The boke named the Gouernour, deuysed by syr Thomas Elyot knight
Elyot, Thomas, Sir, 1490?-1546.

The diuision of Ingratitude, and the dysprayse therof. Ca. XIII.

THe most damnable vice, and moste a∣gaynst iustice, in myn opinion, is IN∣GRATITVDE, commenly called vn∣kindnesse. All be it, it is in diuers formes, and of sondry importaunce, as it is discry∣bed by Seneca in this fourme.

¶ He is vnkynde, whiche denyeth to haue receyued any benefite, that in dede he hath receyued, He is vnkynde, that dissimuleth, he is vnkynde, that recompenseth not: But he is moste vnkynde, that forgetteth. For the other, though they render not agayne kindnesse, yet they owe it, and there remai∣neth some steppes or tokēs of desertes, in∣closed in an yuel conscience, and at the laste by some occasion maye hap to retourne to yelde agayne thankes, whan eyther shame therto prouoketh them, or sodeyne desyre of thynge, that is honest, whiche is wonte Page  [unnumbered] to be for that tyme in stomackes, thoughe they be corrupted, if a lyghte occasyon do moue them. But he that forgetteth kinde∣nesse, maye neuer be kynde, sens al the be∣nefite is quite fallen from hym: And where lacketh remembraunce, there is no hope of any recompence.

¶ In this vice, men be moche warse than * beastes. For dyuers of them wyl remembre a benefytte, longe after they receyued it. The courser, fierse and couragious, wyll gladely sufre his keper, that dresseth and fedeth hym, to vaunte hym easely, and ste∣reth not, but whan he lystethe to prouoke hym: where if any other shulde ryde hym, thoughe he were a kynge, he wyl stere and plonge, and endeuour hym selfe to throwe hym. Suche kyndenesse hath ben founden * in dogges, that they haue not only dyed in defendynge theyr maysters, but also some, after theyr maisters haue died or ben slaine, haue absteyned from meate, and for famine haue dyed by theyr maysters.

¶ Plini remembreth of a dogge, whiche in Epiro (a contrey in Grece) so assaulted the murdrer of his mayster in a great assembly of people, that with barkynge and bytynge he compelled hym at the laste, to confesse his offence.

Page  153 ¶ The dogge also of one Iayson, his mai∣ster beinge slayne, wolde neuer eate meate, but dyed for hunger.

¶ Many sēblable tokens of kindnesse Pli∣ni reherseth, but principally one of his own tyme, worthy to be here remembred.

¶ Whan execution shoulde be done on one Titus Habinius and his seruantes, one of them had a dogge, whiche moughte neuer be dryuen from the pryson, nor neuer wold departe from his maysters body: and whā it was taken from the place of executiō, the dogge houled mooste lamentably, beynge compased with a great nombre of people, of whom whan one of them had cast meate to the dogge, he brought and laide it to the mouthe of his maister. And whā the corps was throwen in to the ryuer of Tiber, the dogge swamme after it, and as longe as he moughte, inforced hym selfe to beare and susteyne it, the people scateryng abrode to beholde the faythfulnesse of the beaste.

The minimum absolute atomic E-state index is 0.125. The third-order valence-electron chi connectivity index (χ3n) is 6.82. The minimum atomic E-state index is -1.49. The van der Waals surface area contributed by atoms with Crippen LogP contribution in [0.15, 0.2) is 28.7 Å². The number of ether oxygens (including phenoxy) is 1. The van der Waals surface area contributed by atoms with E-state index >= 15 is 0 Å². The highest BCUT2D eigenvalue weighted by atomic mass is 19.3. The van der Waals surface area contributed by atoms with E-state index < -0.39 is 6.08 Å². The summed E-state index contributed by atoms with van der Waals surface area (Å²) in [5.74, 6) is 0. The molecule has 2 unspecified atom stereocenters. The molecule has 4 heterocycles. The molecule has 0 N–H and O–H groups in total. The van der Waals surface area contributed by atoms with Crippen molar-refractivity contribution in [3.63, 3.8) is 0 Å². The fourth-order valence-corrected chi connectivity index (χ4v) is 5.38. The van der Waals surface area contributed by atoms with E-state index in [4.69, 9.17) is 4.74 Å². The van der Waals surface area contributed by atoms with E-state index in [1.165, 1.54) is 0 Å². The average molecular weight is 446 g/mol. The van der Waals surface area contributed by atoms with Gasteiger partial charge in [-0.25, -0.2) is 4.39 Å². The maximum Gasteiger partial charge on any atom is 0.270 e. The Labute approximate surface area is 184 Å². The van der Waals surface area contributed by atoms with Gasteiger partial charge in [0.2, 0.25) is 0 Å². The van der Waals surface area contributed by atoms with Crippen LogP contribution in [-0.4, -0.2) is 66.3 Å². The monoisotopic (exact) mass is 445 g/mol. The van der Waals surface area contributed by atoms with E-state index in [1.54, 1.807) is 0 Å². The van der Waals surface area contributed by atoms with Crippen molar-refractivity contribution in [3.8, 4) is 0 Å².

¶ Also the Lyon, whiche of all other bea∣stes is accounted mooste fierce and cruell, hath ben founden to haue in remembraunce a benefite shewed vnto hym.

¶ Aul. Bellius remembreth out of the hy∣story of Appion, howe allon, out of whose fote a yonge man had ones taken a stubbe, and clensed the wounde, wherby he waxed hole, after knewe the same man, being cast Page  [unnumbered] to him to be deuoured, and wolde not hurt hym, but lyckynge the legges and handes of the man, whiche laye dysmayde, lokinge for deathe, toke acquaintaunce of him, and euer after folowed hym, beynge ladde in a small lyam, whereat wondred all they that behelde it. Whiche hystorie is wonderfull pleasaunte, but for the lengthe therof I am constrayned to abrege it.

¶ Howe moche be they repugnaunte, and (as I moughte saye ennemies) bothe to na¦ture and reason, whiche beynge aduaun∣ced by any good fortune, wyll contemne or neglecte suche one, whom they haue longe knowē, to be to them Beneuolent, and ioy∣ned to them in a sincere and assured frend∣shyppe, approued by infallible tokens, ra∣tifyed also with sondry kyndes of benefy∣cence? I require not suche excellant frend¦shyppe, as was betwene Pitheas and Da∣mon, betwene Horestes and Pilades, or be twene Gysyppus and Titus, of whome I haue before wrytten (for I fyrmely beleue, they shall neuer happen in payres or cou∣ples) nor I seke not for suche as will alway prefer the honour or profyte of theyr frēde before theyr owne, ne (which is the leaste parte of frendshyppe) for such one as desi∣rously wyll participate with his frende all his good fortune or substaunce. But where Page  154 at this daye maye be founden suche frend∣shyppe betwene two, but that if fortune be * more Beneuolente to the one, than to the other, the frendeshyppe waxeth tedyous, and he that is aduaunced, desyrethe to be matched with one hauynge semblable for∣tune? And if any damage hapeneth to his olde frende, he pytyeth hym, but he soro∣weth not, and thoughe he seeme to be so∣rowfull, yet he helpeth not: and thoughe he wolde be sene to helpe hym, yet trauai∣leth he nat: And though he wolde be sene to trauayle, yet he suffreth not. For (let vs laye a parte assystence with moneye, why∣che is a very small portion of frendeshyp) who wyll so moche esteme frendshyp, that therefore wyll entre in to the dyspleasure, not of his prynce, but of them, whome he supposeth may mynysshe his estimation to∣wardes his prince, ye and that moche lesse is, wyll displease his newe acquayntaunce, equall with hym in auctorite or fortune, for the defence, helpe, or aduauncement of his auncient and well approued frende? O the moste miscrable astate at this present tyme of mankynde, that for the thynge, whiche is mooste propre vnto them, the exaumple muste be founden amonge the sauage and syerce beastes.